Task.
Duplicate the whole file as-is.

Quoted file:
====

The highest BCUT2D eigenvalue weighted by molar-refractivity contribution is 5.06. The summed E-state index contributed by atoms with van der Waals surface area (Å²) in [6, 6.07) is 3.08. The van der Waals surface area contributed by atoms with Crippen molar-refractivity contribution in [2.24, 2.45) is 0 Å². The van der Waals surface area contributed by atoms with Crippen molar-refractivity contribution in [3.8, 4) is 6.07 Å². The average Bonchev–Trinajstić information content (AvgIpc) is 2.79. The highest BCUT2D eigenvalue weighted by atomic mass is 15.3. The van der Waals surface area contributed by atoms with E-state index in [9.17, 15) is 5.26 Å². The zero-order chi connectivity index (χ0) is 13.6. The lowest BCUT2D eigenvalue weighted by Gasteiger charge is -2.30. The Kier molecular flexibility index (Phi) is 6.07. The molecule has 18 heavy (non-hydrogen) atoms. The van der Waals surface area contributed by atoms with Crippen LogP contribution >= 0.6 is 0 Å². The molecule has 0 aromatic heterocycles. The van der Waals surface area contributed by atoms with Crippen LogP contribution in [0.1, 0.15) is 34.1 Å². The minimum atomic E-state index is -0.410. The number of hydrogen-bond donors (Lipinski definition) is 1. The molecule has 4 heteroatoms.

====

The highest BCUT2D eigenvalue weighted by molar-refractivity contribution is 5.06. The summed E-state index contributed by atoms with van der Waals surface area (Å²) in [6, 6.07) is 3.08. The van der Waals surface area contributed by atoms with Crippen molar-refractivity contribution in [2.24, 2.45) is 0 Å². The van der Waals surface area contributed by atoms with Crippen molar-refractivity contribution in [3.8, 4) is 6.07 Å². The average Bonchev–Trinajstić information content (AvgIpc) is 2.79. The highest BCUT2D eigenvalue weighted by atomic mass is 15.3. The van der Waals surface area contributed by atoms with E-state index in [9.17, 15) is 5.26 Å². The zero-order chi connectivity index (χ0) is 13.6. The lowest BCUT2D eigenvalue weighted by Gasteiger charge is -2.30. The Kier molecular flexibility index (Phi) is 6.07. The molecule has 18 heavy (non-hydrogen) atoms. The van der Waals surface area contributed by atoms with Crippen LogP contribution >= 0.6 is 0 Å². The molecule has 0 aromatic heterocycles. The van der Waals surface area contributed by atoms with Crippen LogP contribution in [0.1, 0.15) is 34.1 Å². The minimum atomic E-state index is -0.410. The number of hydrogen-bond donors (Lipinski definition) is 1. The molecule has 4 heteroatoms.